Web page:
Children and Digital Dumpsites

Note: This topic is important for TISSNET

In its latest report “Children and Digital Dumpsites,” the World Health Organization (WHO) highlighted the dangers that discarded electronic devices or e-waste pose to children engaging in informal processing.

Every year, over 18 million children (as young as five years old) and 12.9 million women work at these e-waste dumpsites.

Every year, high-income countries’ e-waste is dumped in middle- and low-income countries for processing.

About the E-waste

  • Electronic-Waste is abbreviated as E-Waste. It is a phrase used to describe electrical items that have reached the end of their useful life or have been abandoned.
    • It mostly consists of electronic equipment that has been totally or partially discarded as waste by a single or several consumers, as well as rejects from production, refurbishment, and repair procedures.
    • Gold, copper, lead, mercury, cadmium, chromium, polybrominated biphenyls, and polycyclic aromatic hydrocarbons are among the approximately 1,000 precious metals and other compounds found in it.

Volume of E-waste:

Global Scenario:

The volume of e-waste generated is steadily increasing around the world, according to the Global E-waste Statistics Partnership.

  • In 2019, 53.6 million tonnes of e-waste were produced.
  • In professional recycling facilities, only 17.4 percent of this ewaste was processed. The rest was dumped in low- and middle-income countries, where it was illegally processed by undocumented labour.
  • This is due to an increase in the number of cellphones and PCs on the market.

Indian Scenario:

  • India created more than 10 lakh tonnes of e-waste in 2019 20, up from 7 lakh tonnes in 2017(18), according to the Central Pollution Control Board (CPCB). In contrast, since 2017-18, the e waste dismantle capacity has remained unchanged at 7.82 lakh tonnes.
  • The Ministry of Environment told the tribunal in 2018 that the informal sector recycles 95% of Ewaste in India, and scrap  dealers dispose of it unscientifically by burning or dissolving it in acids.

Impact of Working at Digital Dumpsites

  • On Children: Children who work in these “digital dumpsites” have poor lung function, deoxyribonucleic acid damage, and a higher risk of chronic diseases such as cancer and cardiovascular disease.
    • They are less likely to metabolise or eliminate ingested contaminants.
  • On Women: There are several women that work there, including expectant mothers. They and their children are exposed to these poisons when they process e-waste, which can result in premature births and stillbirths.
  • On Others: Families and communities living near these Ewaste dumpsites are also affected by the toxic effects of working at such sites.

Management of E-waste (International Convention):

Basel Convention on the Control of the Trans-boundary Movement of Hazardous Waste, 1992.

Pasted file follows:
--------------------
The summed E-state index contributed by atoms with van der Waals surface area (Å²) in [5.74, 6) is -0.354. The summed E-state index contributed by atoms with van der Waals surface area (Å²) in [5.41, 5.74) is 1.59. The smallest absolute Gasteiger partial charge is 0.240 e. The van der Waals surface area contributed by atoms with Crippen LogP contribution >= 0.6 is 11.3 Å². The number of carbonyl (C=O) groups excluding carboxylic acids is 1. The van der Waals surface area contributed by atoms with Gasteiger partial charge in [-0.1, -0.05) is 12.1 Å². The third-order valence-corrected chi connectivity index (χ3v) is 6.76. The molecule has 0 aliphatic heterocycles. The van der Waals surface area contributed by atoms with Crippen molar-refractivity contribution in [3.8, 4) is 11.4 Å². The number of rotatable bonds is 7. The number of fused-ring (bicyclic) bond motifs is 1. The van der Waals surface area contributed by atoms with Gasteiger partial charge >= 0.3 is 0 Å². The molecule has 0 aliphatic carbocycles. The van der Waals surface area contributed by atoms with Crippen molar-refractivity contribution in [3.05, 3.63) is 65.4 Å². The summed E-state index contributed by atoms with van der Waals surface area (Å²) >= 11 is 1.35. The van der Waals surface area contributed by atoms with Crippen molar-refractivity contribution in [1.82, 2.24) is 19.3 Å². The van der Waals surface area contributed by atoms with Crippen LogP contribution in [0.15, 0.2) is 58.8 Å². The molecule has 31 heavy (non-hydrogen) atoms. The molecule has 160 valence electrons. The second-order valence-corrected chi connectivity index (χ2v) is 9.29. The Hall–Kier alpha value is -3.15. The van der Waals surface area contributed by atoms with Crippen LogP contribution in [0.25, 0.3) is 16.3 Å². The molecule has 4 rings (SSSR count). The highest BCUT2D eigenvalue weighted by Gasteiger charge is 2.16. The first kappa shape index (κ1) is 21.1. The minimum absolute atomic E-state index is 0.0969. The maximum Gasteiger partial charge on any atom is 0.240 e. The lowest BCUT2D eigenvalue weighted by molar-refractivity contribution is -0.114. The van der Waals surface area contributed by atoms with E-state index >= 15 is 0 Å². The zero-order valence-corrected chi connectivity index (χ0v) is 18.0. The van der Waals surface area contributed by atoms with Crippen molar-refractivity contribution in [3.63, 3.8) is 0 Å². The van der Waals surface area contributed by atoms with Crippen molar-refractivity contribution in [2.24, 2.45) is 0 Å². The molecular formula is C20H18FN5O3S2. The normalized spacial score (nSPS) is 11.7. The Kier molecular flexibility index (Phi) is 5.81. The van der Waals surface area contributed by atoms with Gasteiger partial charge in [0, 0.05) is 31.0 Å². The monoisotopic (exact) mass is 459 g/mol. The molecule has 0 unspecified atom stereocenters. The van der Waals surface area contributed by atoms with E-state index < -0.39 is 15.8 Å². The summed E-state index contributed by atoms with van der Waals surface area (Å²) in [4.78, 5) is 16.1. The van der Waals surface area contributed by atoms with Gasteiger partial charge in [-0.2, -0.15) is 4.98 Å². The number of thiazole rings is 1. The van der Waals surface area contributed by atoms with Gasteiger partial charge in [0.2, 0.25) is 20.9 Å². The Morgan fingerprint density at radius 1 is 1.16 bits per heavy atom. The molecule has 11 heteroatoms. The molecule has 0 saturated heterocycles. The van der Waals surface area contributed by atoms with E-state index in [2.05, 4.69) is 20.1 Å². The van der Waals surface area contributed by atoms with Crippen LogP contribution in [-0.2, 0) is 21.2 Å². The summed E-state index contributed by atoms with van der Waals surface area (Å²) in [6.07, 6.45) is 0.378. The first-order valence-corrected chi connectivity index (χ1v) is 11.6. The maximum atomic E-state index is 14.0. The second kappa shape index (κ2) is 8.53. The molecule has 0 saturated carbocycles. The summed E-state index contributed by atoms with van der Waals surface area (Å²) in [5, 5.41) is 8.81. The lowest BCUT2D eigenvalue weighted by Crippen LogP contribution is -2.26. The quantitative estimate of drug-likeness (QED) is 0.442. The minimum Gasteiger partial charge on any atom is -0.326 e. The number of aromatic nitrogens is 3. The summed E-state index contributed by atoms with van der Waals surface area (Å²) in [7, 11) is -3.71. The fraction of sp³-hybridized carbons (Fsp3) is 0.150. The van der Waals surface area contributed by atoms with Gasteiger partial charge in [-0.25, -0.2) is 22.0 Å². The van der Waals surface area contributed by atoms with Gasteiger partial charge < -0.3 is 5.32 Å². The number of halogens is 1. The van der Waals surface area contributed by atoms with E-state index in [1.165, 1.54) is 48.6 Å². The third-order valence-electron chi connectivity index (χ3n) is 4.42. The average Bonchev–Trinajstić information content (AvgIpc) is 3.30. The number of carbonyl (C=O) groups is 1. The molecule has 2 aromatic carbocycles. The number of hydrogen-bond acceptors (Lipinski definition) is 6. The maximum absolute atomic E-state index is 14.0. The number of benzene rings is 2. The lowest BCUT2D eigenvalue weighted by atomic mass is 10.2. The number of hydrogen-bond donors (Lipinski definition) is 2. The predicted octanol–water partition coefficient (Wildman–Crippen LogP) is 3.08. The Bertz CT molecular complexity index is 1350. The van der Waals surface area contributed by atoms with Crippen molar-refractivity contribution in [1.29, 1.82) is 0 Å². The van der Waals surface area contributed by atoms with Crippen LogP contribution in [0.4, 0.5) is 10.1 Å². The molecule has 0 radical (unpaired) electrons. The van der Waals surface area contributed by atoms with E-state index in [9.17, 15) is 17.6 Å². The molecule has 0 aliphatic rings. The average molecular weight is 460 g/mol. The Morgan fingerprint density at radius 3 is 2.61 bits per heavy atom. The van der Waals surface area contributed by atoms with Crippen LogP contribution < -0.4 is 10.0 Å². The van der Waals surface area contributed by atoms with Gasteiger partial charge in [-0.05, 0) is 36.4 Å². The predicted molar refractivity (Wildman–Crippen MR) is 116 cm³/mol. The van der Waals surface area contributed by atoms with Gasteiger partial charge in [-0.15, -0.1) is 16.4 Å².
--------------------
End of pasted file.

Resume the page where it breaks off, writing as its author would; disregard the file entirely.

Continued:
• Initially, the Basel Convention did not mention e-waste, but in 2006, it was amended to include it (COP8).
  • The convention aims to assure environmentally sound waste management, prohibit illegal transit to poor nations, and improve e-waste management capacity.
  • At the Basel Convention’s COP9, the Nairobi Declaration was adopted. Its goal was to come up with new ways to manage electronic waste in an environmentally friendly way.

Management of E-waste in India:


  • The Ewaste (Management) Rules (2016) were enacted by the government, enforcing the Extended Producer Responsibility(EPR).
    • Producers have been held liable for collecting a particular amount of E-waste generated by their items once they have reached their “end-of-life” under the EPR principle.

State Governments:

  • They’ve been tasked with maintaining industrial space for e-waste breakdown and recycling.
  • They are also expected to put in place safeguards to protect the health and safety of workers who operate in e-waste disassembly and recycling operations.

Recycling of E-waste:

  • In Bhopal, Madhya Pradesh, India’s first e-waste clinic was established for the separation, processing, and disposal of trash from residential and commercial units.


  • In India, the majority of e-waste is recycled in unorganised units that employ a large number of people. Metal recovery from Printed Circuit Boards (PCBs) using rudimentary methods is extremely dangerous.
  • Proper education, awareness, and, most importantly, alternative cost-effective technology must be supplied so that those who rely on this for a living can have better options.
  • To address India’s e-waste management concerns, a holistic approach is required. One strategy may be for unorganised sector entities to focus on collecting, dismantling, and segregation, while the organised sector handles metal extraction, recycling, and disposal.
  • A appropriate system must be developed to integrate small unorganised sector units and large organised sector units into a single value chain.

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